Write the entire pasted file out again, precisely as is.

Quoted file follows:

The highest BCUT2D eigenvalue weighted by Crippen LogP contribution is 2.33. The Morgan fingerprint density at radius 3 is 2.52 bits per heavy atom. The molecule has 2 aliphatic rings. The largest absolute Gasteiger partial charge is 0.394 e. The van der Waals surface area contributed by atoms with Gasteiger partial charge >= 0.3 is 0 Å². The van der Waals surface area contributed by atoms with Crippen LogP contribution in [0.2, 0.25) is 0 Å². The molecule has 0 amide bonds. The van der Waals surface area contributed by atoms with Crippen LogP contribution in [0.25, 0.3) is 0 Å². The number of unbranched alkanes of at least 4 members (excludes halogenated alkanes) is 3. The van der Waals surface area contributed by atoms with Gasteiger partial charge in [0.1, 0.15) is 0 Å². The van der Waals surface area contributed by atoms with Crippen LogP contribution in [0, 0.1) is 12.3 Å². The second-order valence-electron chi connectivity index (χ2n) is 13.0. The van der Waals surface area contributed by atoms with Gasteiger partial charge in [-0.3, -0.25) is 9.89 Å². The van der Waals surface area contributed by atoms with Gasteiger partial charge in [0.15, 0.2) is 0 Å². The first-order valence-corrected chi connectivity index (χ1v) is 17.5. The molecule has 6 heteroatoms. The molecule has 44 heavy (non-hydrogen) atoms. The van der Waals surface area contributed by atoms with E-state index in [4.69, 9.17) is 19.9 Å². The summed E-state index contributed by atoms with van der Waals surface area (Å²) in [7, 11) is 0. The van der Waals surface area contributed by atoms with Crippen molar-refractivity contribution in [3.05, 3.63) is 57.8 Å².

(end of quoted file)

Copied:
The highest BCUT2D eigenvalue weighted by Crippen LogP contribution is 2.33. The Morgan fingerprint density at radius 3 is 2.52 bits per heavy atom. The molecule has 2 aliphatic rings. The largest absolute Gasteiger partial charge is 0.394 e. The van der Waals surface area contributed by atoms with Gasteiger partial charge >= 0.3 is 0 Å². The van der Waals surface area contributed by atoms with Crippen LogP contribution in [0.2, 0.25) is 0 Å². The molecule has 0 amide bonds. The van der Waals surface area contributed by atoms with Crippen LogP contribution in [0.25, 0.3) is 0 Å². The number of unbranched alkanes of at least 4 members (excludes halogenated alkanes) is 3. The van der Waals surface area contributed by atoms with Gasteiger partial charge in [0.1, 0.15) is 0 Å². The van der Waals surface area contributed by atoms with Crippen LogP contribution in [0, 0.1) is 12.3 Å². The second-order valence-electron chi connectivity index (χ2n) is 13.0. The van der Waals surface area contributed by atoms with Gasteiger partial charge in [-0.3, -0.25) is 9.89 Å². The van der Waals surface area contributed by atoms with Gasteiger partial charge in [0.15, 0.2) is 0 Å². The first-order valence-corrected chi connectivity index (χ1v) is 17.5. The molecule has 6 heteroatoms. The molecule has 44 heavy (non-hydrogen) atoms. The van der Waals surface area contributed by atoms with E-state index in [4.69, 9.17) is 19.9 Å². The summed E-state index contributed by atoms with van der Waals surface area (Å²) in [7, 11) is 0. The van der Waals surface area contributed by atoms with Crippen molar-refractivity contribution in [3.05, 3.63) is 57.8 Å².